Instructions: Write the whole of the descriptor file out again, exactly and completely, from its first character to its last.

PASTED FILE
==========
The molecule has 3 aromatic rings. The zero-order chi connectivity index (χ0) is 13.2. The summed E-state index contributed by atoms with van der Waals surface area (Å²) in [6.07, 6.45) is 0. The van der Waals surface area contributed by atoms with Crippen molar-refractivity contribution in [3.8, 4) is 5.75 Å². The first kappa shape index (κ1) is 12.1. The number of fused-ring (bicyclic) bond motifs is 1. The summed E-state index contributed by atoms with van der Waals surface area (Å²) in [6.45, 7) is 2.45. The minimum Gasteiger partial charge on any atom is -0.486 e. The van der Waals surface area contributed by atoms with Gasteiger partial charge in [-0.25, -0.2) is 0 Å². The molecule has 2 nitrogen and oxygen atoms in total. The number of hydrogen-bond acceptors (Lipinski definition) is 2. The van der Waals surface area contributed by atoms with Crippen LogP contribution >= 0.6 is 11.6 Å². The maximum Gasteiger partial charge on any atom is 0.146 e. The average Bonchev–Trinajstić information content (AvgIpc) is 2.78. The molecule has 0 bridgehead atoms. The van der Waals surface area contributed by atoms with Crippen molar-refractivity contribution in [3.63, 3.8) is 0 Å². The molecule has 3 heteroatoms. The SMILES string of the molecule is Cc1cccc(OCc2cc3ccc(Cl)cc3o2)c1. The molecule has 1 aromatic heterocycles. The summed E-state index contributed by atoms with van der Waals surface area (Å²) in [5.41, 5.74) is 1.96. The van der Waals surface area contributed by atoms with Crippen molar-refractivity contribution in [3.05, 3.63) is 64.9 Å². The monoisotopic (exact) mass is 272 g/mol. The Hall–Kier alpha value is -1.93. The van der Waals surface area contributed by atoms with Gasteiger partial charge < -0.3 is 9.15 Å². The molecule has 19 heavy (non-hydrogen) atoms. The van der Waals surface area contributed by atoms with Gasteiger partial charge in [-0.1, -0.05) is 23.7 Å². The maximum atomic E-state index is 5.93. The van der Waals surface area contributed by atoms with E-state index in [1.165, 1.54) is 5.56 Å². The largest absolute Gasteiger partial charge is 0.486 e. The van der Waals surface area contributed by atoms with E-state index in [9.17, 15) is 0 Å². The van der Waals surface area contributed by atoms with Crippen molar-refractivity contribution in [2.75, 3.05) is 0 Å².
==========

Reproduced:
The molecule has 3 aromatic rings. The zero-order chi connectivity index (χ0) is 13.2. The summed E-state index contributed by atoms with van der Waals surface area (Å²) in [6.07, 6.45) is 0. The van der Waals surface area contributed by atoms with Crippen molar-refractivity contribution in [3.8, 4) is 5.75 Å². The first kappa shape index (κ1) is 12.1. The number of fused-ring (bicyclic) bond motifs is 1. The summed E-state index contributed by atoms with van der Waals surface area (Å²) in [6.45, 7) is 2.45. The minimum Gasteiger partial charge on any atom is -0.486 e. The van der Waals surface area contributed by atoms with Gasteiger partial charge in [-0.25, -0.2) is 0 Å². The molecule has 2 nitrogen and oxygen atoms in total. The number of hydrogen-bond acceptors (Lipinski definition) is 2. The van der Waals surface area contributed by atoms with Crippen LogP contribution >= 0.6 is 11.6 Å². The maximum Gasteiger partial charge on any atom is 0.146 e. The average Bonchev–Trinajstić information content (AvgIpc) is 2.78. The molecule has 0 bridgehead atoms. The van der Waals surface area contributed by atoms with Crippen molar-refractivity contribution in [3.63, 3.8) is 0 Å². The molecule has 3 heteroatoms. The SMILES string of the molecule is Cc1cccc(OCc2cc3ccc(Cl)cc3o2)c1. The molecule has 1 aromatic heterocycles. The summed E-state index contributed by atoms with van der Waals surface area (Å²) in [5.41, 5.74) is 1.96. The van der Waals surface area contributed by atoms with Crippen molar-refractivity contribution in [3.05, 3.63) is 64.9 Å². The monoisotopic (exact) mass is 272 g/mol. The Hall–Kier alpha value is -1.93. The van der Waals surface area contributed by atoms with Gasteiger partial charge < -0.3 is 9.15 Å². The molecule has 19 heavy (non-hydrogen) atoms. The van der Waals surface area contributed by atoms with Gasteiger partial charge in [-0.1, -0.05) is 23.7 Å². The maximum atomic E-state index is 5.93. The van der Waals surface area contributed by atoms with E-state index in [1.165, 1.54) is 5.56 Å². The largest absolute Gasteiger partial charge is 0.486 e. The van der Waals surface area contributed by atoms with E-state index in [9.17, 15) is 0 Å². The van der Waals surface area contributed by atoms with Crippen molar-refractivity contribution in [2.75, 3.05) is 0 Å².